Citizen–Administration Relationship: A Case Study of Public Service Delivery in Chandigarh—The City Beautiful, India

AuthorPurva Mishra
Published date01 March 2023
Date01 March 2023
Subject MatterArticles
Relationship: A Case
Study of Public
Service Delivery in
Chandigarh—The City
Beautiful, India
Purva Mishra1
In recent years, the nature of citizen–administration relationship has under-
gone considerable transformation within the current global context. This arti-
cle presents the citizen–administration relationship through a case study of the
Department of Registering and Licensing Authority (RLA), Chandigarh—the
city beautiful. The article is an empirical study based on primary data, with an
objective to gauge the general awareness among citizens of Chandigarh regard-
ing the introduction of the online system of getting a driving license, the extent
of satisfaction with the system and the procedural difficulties faced by them.
For the purpose of collecting the primary data, a structured questionnaire was
prepared for the citizens and an interview schedule for the officials of RLA,
Chandigarh. A sample of 100 citizens who were issued driving license during the
year 2019–2020 was taken using purposive sampling method. The findings of the
study revealed that citizens were well aware about the online system and there
was high level of satisfaction among them for this system. However, they were
not satisfied with the procedure, as they had to face a number of difficulties due
to the introduction of a new system. Therefore, the article suggests measures to
revamp the system and make it more citizen-friendly.
Citizen–administration relationship, citizenship, online system delivery of services
Indian Journal of Public
69(1) 104–124, 2023
© 2022 IIPA
Reprints and permissions:
DOI: 10.1177/00195561221109120
1 Department of Public Administration, University School of Open Learning, Panjab University,
Chandigarh, India.
Corresponding author:
Purva Mishra, Department of Public Administration, University School of Open Learning, Panjab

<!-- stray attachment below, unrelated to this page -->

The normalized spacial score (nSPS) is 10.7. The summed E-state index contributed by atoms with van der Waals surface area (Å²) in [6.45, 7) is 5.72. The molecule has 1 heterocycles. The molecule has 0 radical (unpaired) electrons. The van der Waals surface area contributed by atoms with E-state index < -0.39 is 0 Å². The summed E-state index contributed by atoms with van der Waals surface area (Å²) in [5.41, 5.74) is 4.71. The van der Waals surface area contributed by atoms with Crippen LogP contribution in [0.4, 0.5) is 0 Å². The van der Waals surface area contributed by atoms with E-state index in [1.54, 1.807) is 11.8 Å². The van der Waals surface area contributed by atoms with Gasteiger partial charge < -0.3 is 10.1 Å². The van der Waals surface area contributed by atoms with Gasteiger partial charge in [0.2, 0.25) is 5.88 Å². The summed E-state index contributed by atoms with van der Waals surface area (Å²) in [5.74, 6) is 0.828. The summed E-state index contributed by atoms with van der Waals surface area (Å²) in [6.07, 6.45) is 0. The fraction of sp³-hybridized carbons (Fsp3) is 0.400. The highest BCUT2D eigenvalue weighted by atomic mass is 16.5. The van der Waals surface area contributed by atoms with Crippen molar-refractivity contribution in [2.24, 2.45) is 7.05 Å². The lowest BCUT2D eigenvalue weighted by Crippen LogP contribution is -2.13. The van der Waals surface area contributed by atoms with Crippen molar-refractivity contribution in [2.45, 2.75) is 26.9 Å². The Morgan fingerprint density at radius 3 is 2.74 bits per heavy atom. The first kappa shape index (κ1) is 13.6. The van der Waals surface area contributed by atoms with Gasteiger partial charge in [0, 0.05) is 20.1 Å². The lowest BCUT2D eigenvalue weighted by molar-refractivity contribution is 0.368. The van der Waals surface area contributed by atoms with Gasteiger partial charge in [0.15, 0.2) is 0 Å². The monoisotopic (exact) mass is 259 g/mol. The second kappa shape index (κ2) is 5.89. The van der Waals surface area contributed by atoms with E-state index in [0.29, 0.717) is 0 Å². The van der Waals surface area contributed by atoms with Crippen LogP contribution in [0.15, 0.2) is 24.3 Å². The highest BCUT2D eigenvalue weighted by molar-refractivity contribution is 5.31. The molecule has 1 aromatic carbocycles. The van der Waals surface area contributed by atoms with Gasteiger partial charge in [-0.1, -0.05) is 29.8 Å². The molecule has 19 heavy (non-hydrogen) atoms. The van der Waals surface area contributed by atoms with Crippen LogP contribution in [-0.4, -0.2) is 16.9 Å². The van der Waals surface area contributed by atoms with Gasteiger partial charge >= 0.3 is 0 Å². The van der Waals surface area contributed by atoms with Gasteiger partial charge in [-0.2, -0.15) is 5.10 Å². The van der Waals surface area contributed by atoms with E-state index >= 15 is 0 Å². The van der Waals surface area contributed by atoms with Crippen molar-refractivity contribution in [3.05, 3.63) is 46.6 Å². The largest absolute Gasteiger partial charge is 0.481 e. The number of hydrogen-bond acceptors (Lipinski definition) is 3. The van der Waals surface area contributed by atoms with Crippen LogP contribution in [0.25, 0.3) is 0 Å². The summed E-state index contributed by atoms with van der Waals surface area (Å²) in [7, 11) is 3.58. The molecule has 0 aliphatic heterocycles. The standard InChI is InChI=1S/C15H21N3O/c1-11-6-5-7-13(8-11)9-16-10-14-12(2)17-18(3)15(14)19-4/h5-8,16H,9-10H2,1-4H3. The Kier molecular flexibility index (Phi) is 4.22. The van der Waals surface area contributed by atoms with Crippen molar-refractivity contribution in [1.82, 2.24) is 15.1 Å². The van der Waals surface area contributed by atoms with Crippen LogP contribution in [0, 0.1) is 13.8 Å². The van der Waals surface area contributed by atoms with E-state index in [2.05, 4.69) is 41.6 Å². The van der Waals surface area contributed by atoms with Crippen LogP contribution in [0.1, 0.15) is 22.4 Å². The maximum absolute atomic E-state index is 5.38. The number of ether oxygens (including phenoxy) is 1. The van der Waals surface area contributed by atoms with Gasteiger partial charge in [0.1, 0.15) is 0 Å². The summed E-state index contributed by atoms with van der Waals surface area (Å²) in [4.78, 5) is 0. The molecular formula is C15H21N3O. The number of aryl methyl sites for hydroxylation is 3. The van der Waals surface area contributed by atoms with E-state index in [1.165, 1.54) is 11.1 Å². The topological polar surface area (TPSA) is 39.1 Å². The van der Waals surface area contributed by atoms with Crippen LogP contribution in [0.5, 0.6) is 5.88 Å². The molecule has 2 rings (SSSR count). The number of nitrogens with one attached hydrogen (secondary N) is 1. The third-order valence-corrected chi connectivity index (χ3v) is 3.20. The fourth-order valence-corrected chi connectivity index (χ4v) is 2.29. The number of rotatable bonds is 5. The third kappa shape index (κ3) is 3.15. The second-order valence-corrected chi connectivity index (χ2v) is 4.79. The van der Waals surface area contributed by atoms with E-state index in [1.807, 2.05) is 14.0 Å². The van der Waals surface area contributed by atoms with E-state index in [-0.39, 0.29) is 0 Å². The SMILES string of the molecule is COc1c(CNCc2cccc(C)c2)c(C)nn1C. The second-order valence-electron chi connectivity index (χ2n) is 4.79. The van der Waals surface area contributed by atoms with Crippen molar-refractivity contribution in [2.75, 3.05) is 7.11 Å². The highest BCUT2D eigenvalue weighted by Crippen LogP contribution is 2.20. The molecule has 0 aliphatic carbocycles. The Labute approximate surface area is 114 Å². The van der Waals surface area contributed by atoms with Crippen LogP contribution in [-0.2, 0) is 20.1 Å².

University, Sector 14, Chandigarh 160014, India.
Mishra 105
In a democratic country like India, the relationship between citizen and administra-
tion postulates special significance. Citizen and administration are closely related to
each other, such that the existence of one without the other is beyond imagination in
a civilised society.
The relationship between the citizen and administration underlines a fact related
to one of the basic principles of citizenship: that citizens have certain obligations
towards the state and the state too has responsibilities to protect citizens and to
address their needs and demands. As suggested, ‘the state owes certain services to
the citizen as a right in return for the loyalty and services rendered by the citizen.
It is a part of the reciprocal relationship between the individual and the state which
is central to the concept of citizenship’ (Oliver & Heater, 1994, p. 20). This prin-
ciple of citizenship embodies the basic framework of governance as articulated by
the United Nations Development Programme (UNDP) in terms of the following
eight fundamental characteristics (UNDP, 1997): participatory, consensus-oriented,
accountable, transparent, responsive, effective and efficient, equitable and inclu-
sive, and following the rules.
The achievement of good relations between the government and the public is a matter
which does not by any means depend on the conduct of civil servants and politicians. It
depends equally on the attitude of citizens, groups, corporations, associations of all kinds
and, indeed, of all unocial bodies to public authorities. If we want public servants to
behave well towards us, we must behave well towards them. (Robson, 1956, p. 191)
The relationship between citizen and administration is found to be good and healthy
if it brings out the following:
1. Encourage people’s participation in the administrative process as sine-qua-
non for development and modernisation;
2. Kindle the potential energy of the citizens into kinetic energy to accelerate
3. Supplement the efforts of the government in the conduct of its affairs;
4. Strengthen the values of democracy in the minds and spirit of the people;
5. Enlist respect in the Constitution that is rooted in popular sovereignty;
6. Develop bonds of friendship and goodwill between citizens and adminis-
tration; and
7. Avoid social unrest, tensions, violence and other social upheavals that have
become the order of the day. (Goel, 1994, p. 110)
Scope of the Study
The present study focuses on an important service being provided by the
Registering and Licensing Authority (RLA), that is, issuance of driving license,
which includes two functions: issuance of learner’s license and issuance of
regular license.
The scope of study has been circumscribed to only one service, as this would
help to have a focused, in-depth and thorough analysis of the selected service,

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